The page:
Wednesday, 13 December 2017
The DWP and Christmas some information
CUT PRICE APPEALS
People sometimes argue that it must cost the DWP more to go through the mandatory reconsideration and appeal process than it would to pay benefits in the first place.
But tucked away at the back of a document published by the DWP this month are the average costs for PIP and ESA challenges.
It turns out the DWP can knock out a reconsideration decision for under £40 and an appeal can be done for under £100.
That kind of money would pay for very little time for a case manager to actually spend reading through the documents and properly considering the issue for a reconsideration.
It certainly wouldn’t pay for additional evidence.
More likely it’s enough for a very quick flick through the papers, maybe a phone call and then cutting and pasting some standard phrases refusing to change the decision.
And for an appeal, which might run to over 100 pages of documents, £100 isn’t going to pay for more than the time needed to collate the paperwork and send it to the Tribunals Service.
Which explains why Sir Ernest Ryder, senior president of tribunals, recently told a gathering of barristers that most of the decisions that the DWP tries to defend at tribunals are so bad that they have no case at all and cannot hope to win.
But if Sir Ernest Ryder is bemused by the number of hopeless cases that the DWP allow to go to appeal, these figures should make the reason clear.
Because first the DWP refuse benefits to hundreds of thousands of people who are actually entitled to them.
Then they make all those who challenge the decision go though a dispiriting and generally hopeless reconsideration process, which costs the DWP very little
The DWP know from experience that the vast majority of claimants will be physically or emotionally unable to pursue their case all the way to a tribunal and will give up as soon as they realise that their mandatory reconsideration has been unsuccessful.
Others will drop out during the appeal process itself.
A small number will make it all the way to the appeal hearing and, in the majority of cases, leave the DWP unable to defend a clearly unjust decision.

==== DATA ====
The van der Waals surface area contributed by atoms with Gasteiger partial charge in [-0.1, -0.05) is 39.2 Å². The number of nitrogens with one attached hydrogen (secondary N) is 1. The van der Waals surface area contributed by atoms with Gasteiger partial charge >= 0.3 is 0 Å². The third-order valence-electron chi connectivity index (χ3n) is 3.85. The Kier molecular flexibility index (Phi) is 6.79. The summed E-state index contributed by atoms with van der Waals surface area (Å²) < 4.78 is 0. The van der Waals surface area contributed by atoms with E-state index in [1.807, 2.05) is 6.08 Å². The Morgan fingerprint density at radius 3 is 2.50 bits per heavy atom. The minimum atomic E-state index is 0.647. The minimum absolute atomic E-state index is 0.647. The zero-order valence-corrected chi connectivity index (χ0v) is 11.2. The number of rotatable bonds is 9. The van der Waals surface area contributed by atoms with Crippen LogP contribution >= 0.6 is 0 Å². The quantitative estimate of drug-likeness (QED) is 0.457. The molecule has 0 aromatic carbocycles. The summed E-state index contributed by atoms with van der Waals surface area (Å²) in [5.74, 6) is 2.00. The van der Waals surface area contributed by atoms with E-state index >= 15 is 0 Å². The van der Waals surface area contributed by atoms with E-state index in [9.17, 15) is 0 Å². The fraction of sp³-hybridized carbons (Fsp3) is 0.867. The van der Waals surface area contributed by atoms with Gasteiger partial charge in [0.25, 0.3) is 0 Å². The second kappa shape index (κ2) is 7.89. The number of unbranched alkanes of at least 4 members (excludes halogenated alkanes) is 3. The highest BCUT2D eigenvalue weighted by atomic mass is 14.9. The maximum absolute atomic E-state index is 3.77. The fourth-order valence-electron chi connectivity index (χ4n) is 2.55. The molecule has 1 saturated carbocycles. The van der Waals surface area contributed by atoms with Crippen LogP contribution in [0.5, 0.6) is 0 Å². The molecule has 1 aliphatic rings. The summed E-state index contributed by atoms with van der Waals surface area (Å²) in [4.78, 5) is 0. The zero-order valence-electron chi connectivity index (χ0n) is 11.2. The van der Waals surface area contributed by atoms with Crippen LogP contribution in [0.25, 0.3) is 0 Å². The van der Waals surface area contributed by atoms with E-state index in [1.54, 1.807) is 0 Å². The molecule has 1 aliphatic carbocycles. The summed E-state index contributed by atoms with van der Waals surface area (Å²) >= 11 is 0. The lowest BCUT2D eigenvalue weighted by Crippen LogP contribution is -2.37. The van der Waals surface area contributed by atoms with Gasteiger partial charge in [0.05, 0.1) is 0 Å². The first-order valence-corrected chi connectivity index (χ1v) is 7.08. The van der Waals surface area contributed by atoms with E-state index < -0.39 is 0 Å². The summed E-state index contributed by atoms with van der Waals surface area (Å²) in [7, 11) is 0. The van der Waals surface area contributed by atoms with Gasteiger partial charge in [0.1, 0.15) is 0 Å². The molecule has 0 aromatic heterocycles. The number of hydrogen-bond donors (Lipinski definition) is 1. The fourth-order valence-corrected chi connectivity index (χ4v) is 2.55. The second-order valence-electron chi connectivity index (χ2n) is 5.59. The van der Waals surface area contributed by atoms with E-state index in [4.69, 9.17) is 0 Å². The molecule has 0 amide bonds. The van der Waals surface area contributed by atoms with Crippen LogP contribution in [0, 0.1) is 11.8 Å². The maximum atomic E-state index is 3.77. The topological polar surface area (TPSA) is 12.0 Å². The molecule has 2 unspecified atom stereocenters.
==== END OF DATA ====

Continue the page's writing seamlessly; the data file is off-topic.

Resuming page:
But the DWP will regard that as a tiny price to pay compared to the hundreds of millions saved by making unjust decisions and then forcing people to go through the cut-price mandatory reconsideration process. The real price for the taxpayer is very much higher, of course.
There is the cost of the panel members, the venue, travelling expenses, photocopying, postage and more.But as long as the DWP aren’t picking up the tab, why would they care?
ALMOST 60% OF PIP REPORTS UNACCEPTABLE
One of the reasons so may people don’t get the benefits they are entitled to is the abysmal quality of the face-to-face assessment reports for PIP and ESA.
Even so, many people will be shocked to learn that almost 60% of Capita assessment reports for PIP were found to be unacceptable at one time and no ESA or PIP provider has ever met their target for the proportion of acceptable reports.
The figures, revealed in the same document that disclosed the cost of appeals above, show that in February 2015 56.1% of Capita reports were considered to be of such poor standard that they were classed as unacceptable.
This did not, it should be noted, prevent them from still being used to decide entitlement to PIP.
In February 2016 the proportion of unacceptable reports still stood at 30.4%.
However, in March 2016 the DWP changed the way that reports were assessed and Capita’s performance suddenly improved so much that the percentage of unacceptable reports fell to 15.8% overnight.
Atos, or IAS as they now prefer to be known, have never plumbed quite the same depths as Capita.
But in June 2014 29.1% of their PIP assessment reports were deemed unacceptable.
This has now fallen to 6.2%.
The contract with the DWP requires that no more than 3% of PIP assessment reports are judged to be unacceptable. This has never been achieved.
Unacceptable reports for ESA are generally at a much lower level. Maximus, or CHDA as they prefer to be called, recorded an unacceptable level of 10.3% in May 2015.
This had fallen to 7.9% by October 2017.
However, the target for ESA reports is that no more than 5% should be found to be unacceptable. Again it is a target that has never been met.
Yet these same unacceptable reports are still being used to make decisions on PIP and ESA entitlement.